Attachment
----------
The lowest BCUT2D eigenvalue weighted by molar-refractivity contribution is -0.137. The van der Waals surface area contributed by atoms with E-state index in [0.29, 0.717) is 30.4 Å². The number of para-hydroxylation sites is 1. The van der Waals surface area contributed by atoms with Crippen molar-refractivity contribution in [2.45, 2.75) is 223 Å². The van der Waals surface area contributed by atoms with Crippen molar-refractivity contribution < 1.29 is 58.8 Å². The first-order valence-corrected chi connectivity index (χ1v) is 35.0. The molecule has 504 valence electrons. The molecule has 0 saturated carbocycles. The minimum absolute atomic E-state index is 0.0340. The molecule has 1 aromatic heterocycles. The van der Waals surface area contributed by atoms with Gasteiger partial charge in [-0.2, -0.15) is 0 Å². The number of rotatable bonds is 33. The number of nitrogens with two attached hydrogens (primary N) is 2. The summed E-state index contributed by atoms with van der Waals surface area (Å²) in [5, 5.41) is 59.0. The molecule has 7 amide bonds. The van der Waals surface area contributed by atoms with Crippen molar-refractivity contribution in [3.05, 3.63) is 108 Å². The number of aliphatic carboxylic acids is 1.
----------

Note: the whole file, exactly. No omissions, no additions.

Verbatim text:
The lowest BCUT2D eigenvalue weighted by molar-refractivity contribution is -0.137. The van der Waals surface area contributed by atoms with E-state index in [0.29, 0.717) is 30.4 Å². The number of para-hydroxylation sites is 1. The van der Waals surface area contributed by atoms with Crippen molar-refractivity contribution in [2.45, 2.75) is 223 Å². The van der Waals surface area contributed by atoms with Crippen molar-refractivity contribution < 1.29 is 58.8 Å². The first-order valence-corrected chi connectivity index (χ1v) is 35.0. The molecule has 504 valence electrons. The molecule has 0 saturated carbocycles. The minimum absolute atomic E-state index is 0.0340. The molecule has 1 aromatic heterocycles. The van der Waals surface area contributed by atoms with Gasteiger partial charge in [-0.2, -0.15) is 0 Å². The number of rotatable bonds is 33. The number of nitrogens with two attached hydrogens (primary N) is 2. The summed E-state index contributed by atoms with van der Waals surface area (Å²) in [5, 5.41) is 59.0. The molecule has 7 amide bonds. The van der Waals surface area contributed by atoms with Crippen molar-refractivity contribution in [3.05, 3.63) is 108 Å². The number of aliphatic carboxylic acids is 1.